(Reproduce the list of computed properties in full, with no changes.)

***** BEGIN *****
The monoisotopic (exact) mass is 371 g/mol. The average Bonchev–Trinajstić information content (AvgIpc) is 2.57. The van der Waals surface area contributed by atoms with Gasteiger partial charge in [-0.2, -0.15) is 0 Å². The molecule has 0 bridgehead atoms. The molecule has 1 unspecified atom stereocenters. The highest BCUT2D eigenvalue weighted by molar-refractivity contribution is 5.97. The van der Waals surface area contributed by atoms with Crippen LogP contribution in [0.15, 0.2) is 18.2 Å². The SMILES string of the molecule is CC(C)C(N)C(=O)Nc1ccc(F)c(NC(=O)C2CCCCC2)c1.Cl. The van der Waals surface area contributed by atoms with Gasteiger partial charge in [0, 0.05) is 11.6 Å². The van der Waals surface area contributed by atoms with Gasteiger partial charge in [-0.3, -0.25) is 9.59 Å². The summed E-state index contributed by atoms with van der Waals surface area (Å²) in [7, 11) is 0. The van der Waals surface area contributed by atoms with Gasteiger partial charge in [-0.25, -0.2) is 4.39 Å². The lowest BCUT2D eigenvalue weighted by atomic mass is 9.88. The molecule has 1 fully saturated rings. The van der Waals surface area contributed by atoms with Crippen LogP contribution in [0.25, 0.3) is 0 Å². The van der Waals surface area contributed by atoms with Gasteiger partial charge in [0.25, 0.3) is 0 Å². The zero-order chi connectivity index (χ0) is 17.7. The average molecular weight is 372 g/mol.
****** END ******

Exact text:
The monoisotopic (exact) mass is 371 g/mol. The average Bonchev–Trinajstić information content (AvgIpc) is 2.57. The van der Waals surface area contributed by atoms with Gasteiger partial charge in [-0.2, -0.15) is 0 Å². The molecule has 0 bridgehead atoms. The molecule has 1 unspecified atom stereocenters. The highest BCUT2D eigenvalue weighted by molar-refractivity contribution is 5.97. The van der Waals surface area contributed by atoms with Crippen LogP contribution in [0.15, 0.2) is 18.2 Å². The SMILES string of the molecule is CC(C)C(N)C(=O)Nc1ccc(F)c(NC(=O)C2CCCCC2)c1.Cl. The van der Waals surface area contributed by atoms with Gasteiger partial charge in [0, 0.05) is 11.6 Å². The van der Waals surface area contributed by atoms with Gasteiger partial charge in [-0.3, -0.25) is 9.59 Å². The summed E-state index contributed by atoms with van der Waals surface area (Å²) in [7, 11) is 0. The van der Waals surface area contributed by atoms with Gasteiger partial charge in [-0.25, -0.2) is 4.39 Å². The lowest BCUT2D eigenvalue weighted by atomic mass is 9.88. The molecule has 1 fully saturated rings. The van der Waals surface area contributed by atoms with Crippen LogP contribution in [0.25, 0.3) is 0 Å². The van der Waals surface area contributed by atoms with Gasteiger partial charge in [0.25, 0.3) is 0 Å². The zero-order chi connectivity index (χ0) is 17.7. The average molecular weight is 372 g/mol.